In-work poverty in Britain hits record high

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In imperialist Britain, the sixth richest country in the world, the number of people afflicted by in-work poverty has hit a record high. One in every eight workers, 12%, lives in poverty, exposing as lies six years of cynical pledges from the Conservative Party to ‘restore the link between hard work and reward’. The government’s real agenda has been to divide and rule by attempting to drive a wedge between ‘strivers’ and ‘scroungers’. But as an annual state of the nation report conclusively shows, for the poorest sections of the working class in Britain, the working and the unemployed are equally tormented by the rule of capital. Barnaby Philips reports.

Published on 7 December 2016, the Monitoring Poverty and Social Exclusion 2016 report,* written by the New Policy Institute on behalf of the Joseph Rowntree Foundation, revealed that the number of working people living in poverty in 2015 increased to 7.4 million, up from 6.3 million in 2010. This represents a record high of 55% of the overall 13.5 million of the population living below the official poverty line. The vast majority – four-fifths – of the adults in working households are employed, some 3.8 million workers. The remaining fifth predominantly look after children.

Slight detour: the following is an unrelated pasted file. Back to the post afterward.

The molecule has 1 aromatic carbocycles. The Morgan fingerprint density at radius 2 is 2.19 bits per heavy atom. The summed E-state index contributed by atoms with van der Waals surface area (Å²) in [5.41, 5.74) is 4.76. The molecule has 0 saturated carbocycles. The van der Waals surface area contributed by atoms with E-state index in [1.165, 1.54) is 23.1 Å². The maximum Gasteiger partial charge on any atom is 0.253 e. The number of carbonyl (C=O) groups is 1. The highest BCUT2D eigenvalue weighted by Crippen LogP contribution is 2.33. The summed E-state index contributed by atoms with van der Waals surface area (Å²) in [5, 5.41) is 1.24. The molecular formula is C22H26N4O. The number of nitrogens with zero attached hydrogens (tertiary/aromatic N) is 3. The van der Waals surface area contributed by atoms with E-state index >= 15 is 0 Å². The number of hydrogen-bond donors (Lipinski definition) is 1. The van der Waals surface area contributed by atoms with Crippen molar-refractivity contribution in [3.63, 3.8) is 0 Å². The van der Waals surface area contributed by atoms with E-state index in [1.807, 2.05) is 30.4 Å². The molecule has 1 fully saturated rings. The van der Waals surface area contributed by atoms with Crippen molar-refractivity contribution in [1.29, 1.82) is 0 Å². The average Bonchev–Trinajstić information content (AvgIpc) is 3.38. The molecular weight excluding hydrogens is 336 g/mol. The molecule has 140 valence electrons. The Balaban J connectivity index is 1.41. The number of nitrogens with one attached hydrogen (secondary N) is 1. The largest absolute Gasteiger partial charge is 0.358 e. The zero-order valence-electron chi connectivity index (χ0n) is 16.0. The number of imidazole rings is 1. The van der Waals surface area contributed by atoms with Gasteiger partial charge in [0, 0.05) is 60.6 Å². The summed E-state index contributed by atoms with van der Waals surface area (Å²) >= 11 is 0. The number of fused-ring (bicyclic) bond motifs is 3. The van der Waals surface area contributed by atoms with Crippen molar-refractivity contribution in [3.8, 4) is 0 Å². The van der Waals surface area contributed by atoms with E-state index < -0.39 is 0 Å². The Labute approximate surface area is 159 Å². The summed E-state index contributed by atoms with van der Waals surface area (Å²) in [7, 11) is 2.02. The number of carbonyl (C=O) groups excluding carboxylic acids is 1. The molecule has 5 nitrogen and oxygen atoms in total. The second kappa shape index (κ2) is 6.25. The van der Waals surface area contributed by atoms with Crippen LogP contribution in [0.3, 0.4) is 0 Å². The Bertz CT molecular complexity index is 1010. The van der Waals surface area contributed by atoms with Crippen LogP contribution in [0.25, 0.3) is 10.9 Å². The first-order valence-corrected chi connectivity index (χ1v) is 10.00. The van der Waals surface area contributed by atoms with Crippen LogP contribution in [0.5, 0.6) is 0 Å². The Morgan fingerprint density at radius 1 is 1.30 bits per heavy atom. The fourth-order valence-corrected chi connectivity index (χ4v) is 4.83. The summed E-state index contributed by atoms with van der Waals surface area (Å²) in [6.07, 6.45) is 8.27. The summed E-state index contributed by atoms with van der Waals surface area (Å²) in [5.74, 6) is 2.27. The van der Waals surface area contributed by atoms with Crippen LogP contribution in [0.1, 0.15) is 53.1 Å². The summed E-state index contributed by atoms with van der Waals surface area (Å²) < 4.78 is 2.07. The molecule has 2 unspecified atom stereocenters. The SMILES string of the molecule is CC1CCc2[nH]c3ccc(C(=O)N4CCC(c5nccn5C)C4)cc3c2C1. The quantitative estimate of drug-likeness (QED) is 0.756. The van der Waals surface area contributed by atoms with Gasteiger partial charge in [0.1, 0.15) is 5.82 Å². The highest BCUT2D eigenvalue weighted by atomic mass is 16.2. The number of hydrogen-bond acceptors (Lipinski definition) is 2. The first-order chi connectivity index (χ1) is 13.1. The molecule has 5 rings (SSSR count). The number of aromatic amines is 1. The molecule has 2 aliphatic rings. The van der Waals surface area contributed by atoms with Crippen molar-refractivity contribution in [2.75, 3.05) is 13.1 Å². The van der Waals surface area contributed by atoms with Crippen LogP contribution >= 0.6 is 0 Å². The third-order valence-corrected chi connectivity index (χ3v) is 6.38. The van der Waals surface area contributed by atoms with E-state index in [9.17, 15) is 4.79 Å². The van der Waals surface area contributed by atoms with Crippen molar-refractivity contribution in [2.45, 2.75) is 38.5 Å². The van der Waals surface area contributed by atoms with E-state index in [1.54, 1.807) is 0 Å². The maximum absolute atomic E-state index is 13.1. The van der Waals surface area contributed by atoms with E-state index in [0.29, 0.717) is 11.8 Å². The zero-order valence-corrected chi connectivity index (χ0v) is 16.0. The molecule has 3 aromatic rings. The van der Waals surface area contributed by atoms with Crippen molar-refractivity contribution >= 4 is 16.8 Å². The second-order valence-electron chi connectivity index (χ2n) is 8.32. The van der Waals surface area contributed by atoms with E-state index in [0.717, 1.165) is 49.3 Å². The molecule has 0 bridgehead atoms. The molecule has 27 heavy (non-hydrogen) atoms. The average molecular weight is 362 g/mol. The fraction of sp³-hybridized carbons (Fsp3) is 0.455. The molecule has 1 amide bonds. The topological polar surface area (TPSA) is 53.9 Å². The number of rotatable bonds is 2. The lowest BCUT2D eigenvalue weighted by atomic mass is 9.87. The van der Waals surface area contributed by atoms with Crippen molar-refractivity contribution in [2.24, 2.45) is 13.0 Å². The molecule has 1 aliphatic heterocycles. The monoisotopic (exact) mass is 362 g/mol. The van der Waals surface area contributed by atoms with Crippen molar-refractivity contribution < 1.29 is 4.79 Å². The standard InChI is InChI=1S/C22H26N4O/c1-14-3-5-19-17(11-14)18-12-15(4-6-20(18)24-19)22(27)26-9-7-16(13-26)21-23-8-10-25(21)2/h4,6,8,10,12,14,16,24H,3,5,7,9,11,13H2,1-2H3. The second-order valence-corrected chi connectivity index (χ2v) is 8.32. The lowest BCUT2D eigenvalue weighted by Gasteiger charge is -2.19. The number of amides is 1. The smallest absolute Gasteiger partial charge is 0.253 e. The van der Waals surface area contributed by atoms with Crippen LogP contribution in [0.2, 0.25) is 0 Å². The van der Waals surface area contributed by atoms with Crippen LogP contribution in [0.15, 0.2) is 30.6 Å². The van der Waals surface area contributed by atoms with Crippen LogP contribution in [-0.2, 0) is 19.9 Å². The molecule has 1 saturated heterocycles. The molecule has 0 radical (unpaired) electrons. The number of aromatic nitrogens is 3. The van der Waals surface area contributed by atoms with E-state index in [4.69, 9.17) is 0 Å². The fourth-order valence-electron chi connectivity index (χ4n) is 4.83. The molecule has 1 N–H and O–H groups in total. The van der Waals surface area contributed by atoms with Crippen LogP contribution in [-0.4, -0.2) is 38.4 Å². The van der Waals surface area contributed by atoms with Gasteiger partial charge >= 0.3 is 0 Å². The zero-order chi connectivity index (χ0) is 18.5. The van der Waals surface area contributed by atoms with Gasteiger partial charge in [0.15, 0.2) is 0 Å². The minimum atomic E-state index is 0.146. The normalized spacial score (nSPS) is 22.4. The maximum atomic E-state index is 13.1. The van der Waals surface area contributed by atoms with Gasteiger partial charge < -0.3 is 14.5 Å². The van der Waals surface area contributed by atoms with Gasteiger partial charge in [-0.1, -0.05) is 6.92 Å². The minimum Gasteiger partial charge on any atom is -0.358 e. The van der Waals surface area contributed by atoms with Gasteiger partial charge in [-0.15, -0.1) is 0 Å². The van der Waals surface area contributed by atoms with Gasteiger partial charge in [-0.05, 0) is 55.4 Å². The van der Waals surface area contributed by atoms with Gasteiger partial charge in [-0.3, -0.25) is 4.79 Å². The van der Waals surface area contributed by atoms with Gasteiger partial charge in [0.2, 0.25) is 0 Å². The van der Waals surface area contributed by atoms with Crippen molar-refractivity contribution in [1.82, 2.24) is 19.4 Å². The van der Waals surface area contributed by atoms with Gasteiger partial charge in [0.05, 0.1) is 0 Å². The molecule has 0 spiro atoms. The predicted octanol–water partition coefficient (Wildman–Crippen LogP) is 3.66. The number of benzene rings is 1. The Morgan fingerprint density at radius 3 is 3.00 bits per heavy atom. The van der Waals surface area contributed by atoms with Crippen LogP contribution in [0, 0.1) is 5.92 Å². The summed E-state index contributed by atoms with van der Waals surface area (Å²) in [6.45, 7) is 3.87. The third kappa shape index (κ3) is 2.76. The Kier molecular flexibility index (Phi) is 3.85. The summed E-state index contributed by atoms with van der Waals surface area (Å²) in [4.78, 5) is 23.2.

While the overall proportion of the country living in poverty ‘remained flat’ at 21%, given that Britain’s population grew from 60 million to 65 million, poverty is afflicting approximately 800,000 more people than at start of the decade.

The number in workless or retired families in poverty has fallen by half a million to 6.1 million, but behind the government’s bragging about the ‘highest ever levels of working-age employment’ (74.5%), in-work poverty has become common in the most restructured areas of the labour market, predominantly impacting younger workers, the self-employed and part-time employees. People are being shuffled from one form of poverty to another in an attempt to mask dire employment opportunities.